Article Text

PDF

Myoclonic movement disorder associated with microdeletion of chromosome 22q11
  1. D Baralle1,
  2. D Trump1,
  3. C ffrench-Constant1,
  4. D J Dick2
  1. 1Department of Medical Genetics, Box 134, Addenbrooke’s Hospital, Hills Road, Cambridge CB2 2QQ, UK
  2. 2Department of Neurology, Norfolk and Norwich Hospital, Colney Lane, Norwich NR4 7UZ, UK
  1. Correspondence to:
 Dr D Baralle, Department of Medical Genetics, Box 134, Addenbrooke’s Hospital, Hills Road, Cambridge CB2 2QQ, UK;
 diana.baralle{at}addenbrookes.nhs.uk

Statistics from Altmetric.com

With a prevalence of approximately 1:4000 interstitial chromosome 22q11 deletion within the DiGeorge syndrome critical region is the commonest chromosome microdeletion syndrome. The better known clinical features of this disorder are cardiac abnormalities, short stature, palatal abnormalities or velopharangeal insufficiency, renal abnormality, hypocalcaemia, psychotic symptoms, learning difficulties, and developmental delay.1

There is wide variability in this clinical spectrum and many case reports drawing attention to new clinical features have been published. Alongside the larger studies of 22q11 cohorts these have proved useful in delineating this particular syndrome.

Case report

We present a family where the proband at 3 years of age exhibited the typical facial features of deletion of chromosome 22q11 (fig 1a) of low set posteriorly rotated ears, small mouth and mandible, short philtrum, and short palpebral fissures, as well as developmental delay. His height was on the fourth centile and he also had pectus carinatum. His mother (fig 1b) also had learning difficulties and delayed motor milestones as a child and subsequently developed an unusual movement disorder, which was first noted as a tremor at age 5 and was brought to medical attention in her teens. The movement disorder consisted of longstanding pronounced myoclonus of the head, trunk, and limbs, which is worsened by intention and exacerbated by startle. She had slow tongue movements. Eye movements were normal. Extensive neurological investigations were normal: caeruloplasmin, molecular testing for Huntington’s disease, myotonic dystrophy, mitochondrial mutations, muscle biopsy, electroencephalography, and magnetic resonance imaging of the brain. Echocardiography and renal ultrasound in both mother and son were also normal. Although standard cytogenetic testing showed a normal karyotype, fluorescence in situ hybridisation analysis with the probe for the DiGeorge syndrome critical region showed that both mother and son had a deletion in this region.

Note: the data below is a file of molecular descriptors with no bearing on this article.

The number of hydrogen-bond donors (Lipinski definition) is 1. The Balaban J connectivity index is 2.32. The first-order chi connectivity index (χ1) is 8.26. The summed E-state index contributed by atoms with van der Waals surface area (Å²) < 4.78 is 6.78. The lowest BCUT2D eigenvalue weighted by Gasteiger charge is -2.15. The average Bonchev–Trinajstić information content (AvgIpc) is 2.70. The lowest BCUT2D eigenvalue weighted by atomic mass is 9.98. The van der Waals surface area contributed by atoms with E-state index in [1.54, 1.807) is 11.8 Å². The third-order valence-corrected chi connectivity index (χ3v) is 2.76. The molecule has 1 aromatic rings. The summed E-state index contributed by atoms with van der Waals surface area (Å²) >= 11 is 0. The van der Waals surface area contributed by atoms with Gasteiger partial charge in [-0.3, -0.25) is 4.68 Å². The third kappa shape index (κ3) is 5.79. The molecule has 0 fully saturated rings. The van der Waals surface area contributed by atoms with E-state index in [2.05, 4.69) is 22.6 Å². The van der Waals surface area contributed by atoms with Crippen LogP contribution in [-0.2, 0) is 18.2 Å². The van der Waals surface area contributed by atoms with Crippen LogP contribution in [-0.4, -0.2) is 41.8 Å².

Figure 1

(a) Proband with facial features of 22q11 microdeletion syndrome. (b) Mother of proband.

Discussion

In the European collaborative study presenting data on 558 patients with deletions within the DiGeorge syndrome critical region of chromosome 22q111 neurological details were available for 548 patients and 8% had neurological abnormalities. Three per cent had structural brain abnormalities such as cerebral atrophy, cerebellar hypoplasia, cerebral vascular abnormality, septum pellucidum cyst, hydrocephalus, hypoplasia of the corpus callosum, and enlarged ventricles. Eleven patients had asymmetrical crying facies, three had seventh cranial nerve palsies, and two had facial asymmetry. Seizure information was available for 290 patients of whom 21% had seizures, and in 42 these were hypocalcaemic in origin. Nine per cent of children were reported to have either behavioural or psychiatric problems and 18% of adults had a psychiatric disorder.

There has been no previous association with a similar neurological disorder and microdeletion 22q11, although a parkinsonian-like movement disorder has been reported.2 In that case extrapyramidal symptoms (muscle rigidity, oral-buccal movements, and tremors of his tongue and upper extremities) predated the onset of psychotic symptoms at 15 years of age.

As the mother of our proband first exhibited signs of a movement disorder at age 5 it will be interesting to see how he develops. Despite extensive neurological testing for the cause of the myoclonus in the mother, no cause was found. Three mutated genes for myoclonus-dystonia have been described in the literature, the most recent in 2001,3 and are not available as a diagnostic service. However, the phenotype we describe is different from that described in these cases: alcohol sensitive jerks, dystonia, usually torticollis or writer’s cramp, and often showing prominent psychiatric abnormalities. 22q11 microdeletion syndrome is a variable disorder and even within families signs can be very different. It is possible that many patients with physical and psychiatric abnormalities have an unrecognised genetic disorder. Increased awareness and access to testing may show a widening of the phenotypic spectrum of these disorders. We believe myoclonic movement disorder may be a previously unreported clinical feature of the chromosome 22q11 deletion.

References

View Abstract

Footnotes

  • Competing interests: none declared

Request permissions

If you wish to reuse any or all of this article please use the link below which will take you to the Copyright Clearance Center’s RightsLink service. You will be able to get a quick price and instant permission to reuse the content in many different ways.